The leaders of the world economy will gather in Washington to confront a global growth outlook that can only be described as disappointing. Geopolitical tensions -- most recently on display in Hong Kong -- are on the rise, deflation in Europe is a persistent threat, while progress here in the United States still feels stunted.
In a speech at Georgetown University on Thursday morning, International Monetary Fund Managing Director Christine Lagarde previewed the themes that will shape the upcoming IMF/World Bank meetings. There is little variation from the drumbeat that international policy leaders have been hammering since the global recession gave way to a lackluster recovery. Here are three takeaways from her speech. Only time will tell whether the message is finally sinking in, or if Lagarde will return next year playing the same tune.
Global growth: The new "mediocre"
The IMF will release its updated global forecast next week, but suffice it to say, the picture has grown considerably dimmer. Here’s how Lagarde put it:
Overall, the global economy is weaker than we had envisaged even six months ago. Only a modest pickup is foreseen for 2015, as the outlook for potential growth has been pared down.
Emerging markets, which have accounted for 80 percent of world growth since 2008, have slowed down. But advanced economies such as the United States and the United Kingdom have yet to achieve the type of robust recovery that could pick up their slack. That means the world could get stuck in a cycle of what Lagarde described as “mediocre” growth that prolongs the damage from the global recession.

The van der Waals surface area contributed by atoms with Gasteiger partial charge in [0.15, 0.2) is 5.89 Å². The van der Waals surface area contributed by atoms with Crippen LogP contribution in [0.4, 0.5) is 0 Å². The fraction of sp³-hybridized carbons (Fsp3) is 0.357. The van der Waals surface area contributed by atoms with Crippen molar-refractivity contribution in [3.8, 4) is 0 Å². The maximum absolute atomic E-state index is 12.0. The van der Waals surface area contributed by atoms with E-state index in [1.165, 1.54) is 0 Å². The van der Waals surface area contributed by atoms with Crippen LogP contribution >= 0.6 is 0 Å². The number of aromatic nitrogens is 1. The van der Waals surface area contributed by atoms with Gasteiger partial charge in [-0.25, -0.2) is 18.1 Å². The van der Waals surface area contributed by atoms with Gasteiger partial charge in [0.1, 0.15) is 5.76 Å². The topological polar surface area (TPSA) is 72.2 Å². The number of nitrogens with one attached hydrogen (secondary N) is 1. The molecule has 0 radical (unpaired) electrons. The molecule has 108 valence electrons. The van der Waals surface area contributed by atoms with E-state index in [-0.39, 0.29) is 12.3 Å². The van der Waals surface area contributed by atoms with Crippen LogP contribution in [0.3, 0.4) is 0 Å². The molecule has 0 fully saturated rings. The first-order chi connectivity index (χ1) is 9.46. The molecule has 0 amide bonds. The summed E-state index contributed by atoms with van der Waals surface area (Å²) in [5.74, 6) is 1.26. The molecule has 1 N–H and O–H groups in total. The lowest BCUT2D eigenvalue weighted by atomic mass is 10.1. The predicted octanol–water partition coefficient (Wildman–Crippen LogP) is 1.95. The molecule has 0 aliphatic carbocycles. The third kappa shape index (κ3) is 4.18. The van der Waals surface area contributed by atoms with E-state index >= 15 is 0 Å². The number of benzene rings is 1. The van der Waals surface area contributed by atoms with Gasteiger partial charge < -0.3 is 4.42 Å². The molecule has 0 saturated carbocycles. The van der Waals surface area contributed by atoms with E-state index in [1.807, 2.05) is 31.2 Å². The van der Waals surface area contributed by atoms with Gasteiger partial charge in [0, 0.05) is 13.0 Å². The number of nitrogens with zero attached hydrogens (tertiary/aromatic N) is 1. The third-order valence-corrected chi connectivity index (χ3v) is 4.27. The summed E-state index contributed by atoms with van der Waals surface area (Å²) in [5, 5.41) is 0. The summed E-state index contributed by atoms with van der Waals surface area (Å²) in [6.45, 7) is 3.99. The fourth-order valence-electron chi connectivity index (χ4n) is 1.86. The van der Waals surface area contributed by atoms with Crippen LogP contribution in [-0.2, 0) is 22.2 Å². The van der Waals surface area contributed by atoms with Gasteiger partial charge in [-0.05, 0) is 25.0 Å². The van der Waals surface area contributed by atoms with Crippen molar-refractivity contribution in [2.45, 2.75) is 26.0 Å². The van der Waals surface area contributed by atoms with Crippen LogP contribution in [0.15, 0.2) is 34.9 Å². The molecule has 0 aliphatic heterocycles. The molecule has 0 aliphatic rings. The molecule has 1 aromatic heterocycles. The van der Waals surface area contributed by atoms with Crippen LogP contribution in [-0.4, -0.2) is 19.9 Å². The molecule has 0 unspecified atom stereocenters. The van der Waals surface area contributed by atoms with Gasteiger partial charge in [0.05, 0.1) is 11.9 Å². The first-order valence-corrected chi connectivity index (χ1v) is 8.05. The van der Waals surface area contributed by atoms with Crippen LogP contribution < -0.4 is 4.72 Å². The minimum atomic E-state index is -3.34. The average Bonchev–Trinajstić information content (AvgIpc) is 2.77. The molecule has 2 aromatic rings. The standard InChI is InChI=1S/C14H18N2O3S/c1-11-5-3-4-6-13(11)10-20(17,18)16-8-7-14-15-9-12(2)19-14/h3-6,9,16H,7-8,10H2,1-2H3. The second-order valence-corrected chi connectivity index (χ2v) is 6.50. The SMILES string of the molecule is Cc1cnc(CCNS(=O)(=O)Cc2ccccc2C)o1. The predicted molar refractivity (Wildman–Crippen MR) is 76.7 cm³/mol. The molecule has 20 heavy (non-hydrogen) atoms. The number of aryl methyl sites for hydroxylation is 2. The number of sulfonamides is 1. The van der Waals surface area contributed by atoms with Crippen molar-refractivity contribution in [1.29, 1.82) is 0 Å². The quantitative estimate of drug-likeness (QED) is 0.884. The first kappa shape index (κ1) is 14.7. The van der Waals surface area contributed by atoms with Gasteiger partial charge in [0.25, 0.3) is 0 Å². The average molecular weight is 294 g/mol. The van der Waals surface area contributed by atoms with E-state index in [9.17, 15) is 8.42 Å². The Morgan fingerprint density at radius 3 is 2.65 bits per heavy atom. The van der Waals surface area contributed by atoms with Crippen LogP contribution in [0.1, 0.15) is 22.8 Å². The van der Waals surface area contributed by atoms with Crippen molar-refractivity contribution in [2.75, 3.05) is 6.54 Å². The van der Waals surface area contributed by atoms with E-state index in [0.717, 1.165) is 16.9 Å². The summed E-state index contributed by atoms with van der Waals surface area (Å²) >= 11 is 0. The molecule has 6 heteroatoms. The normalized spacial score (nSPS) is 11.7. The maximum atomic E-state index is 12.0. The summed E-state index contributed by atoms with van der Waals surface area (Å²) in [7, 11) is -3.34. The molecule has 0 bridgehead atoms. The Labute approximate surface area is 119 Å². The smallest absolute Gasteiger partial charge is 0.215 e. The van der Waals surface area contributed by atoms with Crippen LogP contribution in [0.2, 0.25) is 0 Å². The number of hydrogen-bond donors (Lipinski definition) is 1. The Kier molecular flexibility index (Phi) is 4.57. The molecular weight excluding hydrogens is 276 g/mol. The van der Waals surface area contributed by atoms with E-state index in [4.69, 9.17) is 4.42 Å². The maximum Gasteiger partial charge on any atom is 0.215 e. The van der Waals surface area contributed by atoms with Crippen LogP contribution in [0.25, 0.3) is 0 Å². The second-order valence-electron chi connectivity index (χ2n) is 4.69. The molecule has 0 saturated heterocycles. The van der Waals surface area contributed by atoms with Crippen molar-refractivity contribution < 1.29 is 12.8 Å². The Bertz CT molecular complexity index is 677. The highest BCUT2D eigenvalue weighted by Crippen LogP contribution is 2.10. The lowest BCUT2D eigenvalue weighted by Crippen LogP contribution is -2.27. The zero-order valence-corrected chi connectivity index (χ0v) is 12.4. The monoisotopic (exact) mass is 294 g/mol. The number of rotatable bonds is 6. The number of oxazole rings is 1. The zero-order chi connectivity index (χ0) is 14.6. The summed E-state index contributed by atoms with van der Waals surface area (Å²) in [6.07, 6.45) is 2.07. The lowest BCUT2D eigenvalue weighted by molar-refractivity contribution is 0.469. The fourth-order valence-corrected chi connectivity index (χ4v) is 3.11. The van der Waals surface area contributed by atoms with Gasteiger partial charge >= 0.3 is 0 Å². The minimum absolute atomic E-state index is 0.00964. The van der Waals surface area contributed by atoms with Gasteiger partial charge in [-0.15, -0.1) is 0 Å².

Monetary policy isn’t enough
The world’s central banks have taken center stage since the crisis, helping to prop up the recovery by keeping money flowing through the global financial system. But this historic era of easy money is nearing its end some countries, including the United States, and nearing the limit of its powers in others, such as the Euro zone.
“Monetary policy is playing its part. Now it needs more support from the rest of the team,” Lagarde said. "It's as if you have a great defense player, but that's it. You don't score."
She pointed to fiscal policies that could create jobs, such as through spending on infrastructure, as well as generate revenue through tax reform or revamping energy subsidies. Lagarde also highlighted worker training programs in Germany and Sweden and efforts in Japan and Korea to draw more women into the labor force.
Is the global economy at an inflection point?
That was the description Lagarde used to rally the economic troops and convey urgency in adopting expansionary policies. It raises an important broader question: How much does a prolonged period of slow growth affect the ability of the global economy to pick up the pace in the future?
We may be learning the answer now.